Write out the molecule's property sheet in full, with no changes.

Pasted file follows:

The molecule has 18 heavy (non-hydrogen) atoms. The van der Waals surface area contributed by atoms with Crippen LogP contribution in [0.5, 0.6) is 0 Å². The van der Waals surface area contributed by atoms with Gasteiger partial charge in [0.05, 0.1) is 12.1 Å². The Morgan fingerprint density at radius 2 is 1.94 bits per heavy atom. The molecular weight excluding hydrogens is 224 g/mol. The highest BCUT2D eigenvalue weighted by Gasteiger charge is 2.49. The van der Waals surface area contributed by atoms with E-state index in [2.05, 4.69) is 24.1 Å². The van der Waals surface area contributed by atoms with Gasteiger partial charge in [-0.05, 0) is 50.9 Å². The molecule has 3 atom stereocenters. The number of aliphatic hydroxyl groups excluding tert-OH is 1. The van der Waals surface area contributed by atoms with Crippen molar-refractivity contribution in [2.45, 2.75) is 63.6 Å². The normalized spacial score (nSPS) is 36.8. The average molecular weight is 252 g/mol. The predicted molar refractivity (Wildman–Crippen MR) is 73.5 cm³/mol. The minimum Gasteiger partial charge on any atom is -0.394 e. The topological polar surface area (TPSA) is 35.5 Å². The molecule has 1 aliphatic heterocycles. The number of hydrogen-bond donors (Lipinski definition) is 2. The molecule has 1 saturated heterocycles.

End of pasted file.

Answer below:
The molecule has 18 heavy (non-hydrogen) atoms. The van der Waals surface area contributed by atoms with Crippen LogP contribution in [0.5, 0.6) is 0 Å². The van der Waals surface area contributed by atoms with Gasteiger partial charge in [0.05, 0.1) is 12.1 Å². The Morgan fingerprint density at radius 2 is 1.94 bits per heavy atom. The molecular weight excluding hydrogens is 224 g/mol. The highest BCUT2D eigenvalue weighted by Gasteiger charge is 2.49. The van der Waals surface area contributed by atoms with E-state index in [2.05, 4.69) is 24.1 Å². The van der Waals surface area contributed by atoms with Gasteiger partial charge in [-0.05, 0) is 50.9 Å². The molecule has 3 atom stereocenters. The number of aliphatic hydroxyl groups excluding tert-OH is 1. The van der Waals surface area contributed by atoms with Crippen molar-refractivity contribution in [2.45, 2.75) is 63.6 Å². The normalized spacial score (nSPS) is 36.8. The average molecular weight is 252 g/mol. The predicted molar refractivity (Wildman–Crippen MR) is 73.5 cm³/mol. The minimum Gasteiger partial charge on any atom is -0.394 e. The topological polar surface area (TPSA) is 35.5 Å². The molecule has 1 aliphatic heterocycles. The number of hydrogen-bond donors (Lipinski definition) is 2. The molecule has 1 saturated heterocycles.